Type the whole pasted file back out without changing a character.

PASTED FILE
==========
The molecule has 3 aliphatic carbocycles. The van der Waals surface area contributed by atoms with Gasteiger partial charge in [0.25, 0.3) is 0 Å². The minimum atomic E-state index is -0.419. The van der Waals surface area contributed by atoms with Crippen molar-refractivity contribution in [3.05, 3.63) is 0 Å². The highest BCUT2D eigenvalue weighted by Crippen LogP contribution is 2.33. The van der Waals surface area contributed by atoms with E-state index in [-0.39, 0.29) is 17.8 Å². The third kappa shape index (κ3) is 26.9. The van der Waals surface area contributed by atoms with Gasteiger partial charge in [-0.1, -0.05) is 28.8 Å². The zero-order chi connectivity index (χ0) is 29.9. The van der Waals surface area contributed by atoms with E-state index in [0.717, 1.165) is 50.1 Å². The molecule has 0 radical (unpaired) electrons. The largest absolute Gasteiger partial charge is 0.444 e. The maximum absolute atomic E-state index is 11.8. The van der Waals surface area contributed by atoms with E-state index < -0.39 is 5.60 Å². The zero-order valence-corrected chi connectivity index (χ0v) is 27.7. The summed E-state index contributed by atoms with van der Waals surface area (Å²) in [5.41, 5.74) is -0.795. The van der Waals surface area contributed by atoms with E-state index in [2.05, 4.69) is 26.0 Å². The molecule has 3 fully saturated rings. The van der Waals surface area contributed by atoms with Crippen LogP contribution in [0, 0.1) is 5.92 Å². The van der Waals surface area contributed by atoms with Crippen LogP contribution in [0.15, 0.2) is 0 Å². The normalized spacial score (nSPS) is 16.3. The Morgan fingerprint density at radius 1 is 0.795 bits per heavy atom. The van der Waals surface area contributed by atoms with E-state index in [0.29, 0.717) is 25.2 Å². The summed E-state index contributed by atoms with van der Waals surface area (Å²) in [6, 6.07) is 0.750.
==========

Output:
The molecule has 3 aliphatic carbocycles. The van der Waals surface area contributed by atoms with Gasteiger partial charge in [0.25, 0.3) is 0 Å². The minimum atomic E-state index is -0.419. The van der Waals surface area contributed by atoms with Crippen molar-refractivity contribution in [3.05, 3.63) is 0 Å². The highest BCUT2D eigenvalue weighted by Crippen LogP contribution is 2.33. The van der Waals surface area contributed by atoms with E-state index in [-0.39, 0.29) is 17.8 Å². The third kappa shape index (κ3) is 26.9. The van der Waals surface area contributed by atoms with Gasteiger partial charge in [-0.1, -0.05) is 28.8 Å². The zero-order chi connectivity index (χ0) is 29.9. The van der Waals surface area contributed by atoms with E-state index in [0.717, 1.165) is 50.1 Å². The molecule has 0 radical (unpaired) electrons. The largest absolute Gasteiger partial charge is 0.444 e. The maximum absolute atomic E-state index is 11.8. The van der Waals surface area contributed by atoms with E-state index < -0.39 is 5.60 Å². The zero-order valence-corrected chi connectivity index (χ0v) is 27.7. The summed E-state index contributed by atoms with van der Waals surface area (Å²) in [5.41, 5.74) is -0.795. The van der Waals surface area contributed by atoms with E-state index in [2.05, 4.69) is 26.0 Å². The molecule has 3 fully saturated rings. The van der Waals surface area contributed by atoms with Crippen LogP contribution in [0, 0.1) is 5.92 Å². The van der Waals surface area contributed by atoms with Crippen LogP contribution in [0.15, 0.2) is 0 Å². The normalized spacial score (nSPS) is 16.3. The Morgan fingerprint density at radius 1 is 0.795 bits per heavy atom. The van der Waals surface area contributed by atoms with E-state index in [0.29, 0.717) is 25.2 Å². The summed E-state index contributed by atoms with van der Waals surface area (Å²) in [6, 6.07) is 0.750.